StringTheory outputs at a  couple of dB above line level. This will be too quiet for some, but it’s not as if this is impossible to fix downstream. Again, we considered adding output amplification but we felt that this is a job that is already done (probably much better) by a whole bunch of other modules.

“It’s not a ‘proper’ Eurorack module”

We’ve seen a handful of comments like this in our pre-release market test; we feel it’s up to the individual to decide where they’d like this to live in their setup. Some people like the convenience of racking all their gear together and that’s fine; some prefer to keep their modular “pure” and that’s also fine (though we’d encourage you guys to take a look a our stand-alone version of StringTheory, too). We’re not here to tell you what to buy or how to organise your system;  we’re just here to offer you a really cheap little synth voice in a couple of (we think) useful formats.

If you’re still excited at this point, that’s great, welcome aboard. If not – check back in with us every once-in-a-while, as we’re aiming to address some of the above issues in future versions of this module. Either way – take a listen. We think it’s pretty lush!

Build instructions

The StringTheory build instructions provide a clear guide to making this project.


The full parts list can be found in the build instructions. All of the parts used in this project are easily and widely obtained from any electronics supplier.

Our parts kits contain all of the electronic parts that you’ll need to do the job; the only things that we don’t supply are:

  • Tools
  • Solder


Item Price

PCB and panel

A PCB and matching 6HP Eurorack panel. Includes 2 x M3/8mm screws for mounting the panel into your rack.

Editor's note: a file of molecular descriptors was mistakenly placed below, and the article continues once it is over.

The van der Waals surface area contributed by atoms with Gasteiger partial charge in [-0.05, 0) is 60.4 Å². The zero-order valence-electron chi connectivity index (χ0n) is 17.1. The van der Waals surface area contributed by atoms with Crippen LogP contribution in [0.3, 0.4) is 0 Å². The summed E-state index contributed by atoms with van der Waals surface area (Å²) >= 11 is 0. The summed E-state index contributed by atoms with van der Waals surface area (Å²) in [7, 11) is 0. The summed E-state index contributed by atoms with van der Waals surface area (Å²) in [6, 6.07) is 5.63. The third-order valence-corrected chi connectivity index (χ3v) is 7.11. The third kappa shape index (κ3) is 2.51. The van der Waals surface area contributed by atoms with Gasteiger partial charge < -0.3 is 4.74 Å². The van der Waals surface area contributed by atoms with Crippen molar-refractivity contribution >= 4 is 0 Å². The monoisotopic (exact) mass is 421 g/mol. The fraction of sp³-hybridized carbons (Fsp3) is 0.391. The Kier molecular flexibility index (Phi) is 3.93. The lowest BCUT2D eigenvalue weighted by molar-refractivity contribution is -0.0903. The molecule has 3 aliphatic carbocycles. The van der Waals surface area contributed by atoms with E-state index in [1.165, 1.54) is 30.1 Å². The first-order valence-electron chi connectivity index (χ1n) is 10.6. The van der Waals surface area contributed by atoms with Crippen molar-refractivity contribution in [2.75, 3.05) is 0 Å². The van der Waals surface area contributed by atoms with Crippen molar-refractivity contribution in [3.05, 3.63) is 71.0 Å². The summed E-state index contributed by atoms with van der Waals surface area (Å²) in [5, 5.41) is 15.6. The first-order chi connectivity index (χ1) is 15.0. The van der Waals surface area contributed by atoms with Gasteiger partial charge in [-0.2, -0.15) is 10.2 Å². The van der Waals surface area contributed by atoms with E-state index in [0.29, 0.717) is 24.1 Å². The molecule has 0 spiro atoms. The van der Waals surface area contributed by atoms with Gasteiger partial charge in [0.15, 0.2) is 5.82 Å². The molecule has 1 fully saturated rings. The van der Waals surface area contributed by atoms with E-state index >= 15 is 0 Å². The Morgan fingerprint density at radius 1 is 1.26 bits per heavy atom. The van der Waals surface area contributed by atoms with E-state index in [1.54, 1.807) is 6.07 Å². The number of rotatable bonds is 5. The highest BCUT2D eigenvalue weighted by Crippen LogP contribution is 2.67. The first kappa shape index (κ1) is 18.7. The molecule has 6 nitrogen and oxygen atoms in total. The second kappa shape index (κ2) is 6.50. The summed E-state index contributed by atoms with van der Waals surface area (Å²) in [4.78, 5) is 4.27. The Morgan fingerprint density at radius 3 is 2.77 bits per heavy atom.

PCB, panel & chipset

A PCB, 6HP Eurorack panel and an ATMega328P-PU microprocessor, pre-programmed with bootloader and StringTheory software. Includes 2 x M3/8mm screws for mounting the panel into your rack.


Full kit

A PCB, panel, pre-programmed microprocessor and all of the additional parts you need to build this project. Includes 2 x M3/8mm screws for mounting the panel into your rack, a 20cm 16-way power cable and a Type B DIN-to-3.5mm MIDI adaptor.


Fully assembled & tested

A fully-assembled StringTheory module, ready to use. Includes 2 x M3/8mm screws for mounting the panel into your rack, a 20cm 16-way power cable and a Type B DIN-to-3.5mm MIDI adaptor. Please note that lead times will vary – contact us or see the shop for more details.


Software update

We intend to continue developing this product and will be releasing software upgrades from time-to-time. For those of you without the kit or skills to update the software yourselves, we’ll release each new version on a new microprocessor – simply swap out the new chip for the old. If you mail us your old chip for re-use, we’ll refund you £2.00

£3.00 – £5.00

Prices include packing & standard (untracked) shipping. All prices are given in GBP, your local price after currency conversion may vary.

All of our products are available from our Etsy shop. Although we make efforts to keep our stock levels as constant as possible, demand might occasionally mean that an item is out of stock. Stock replenishment typically takes less than one week.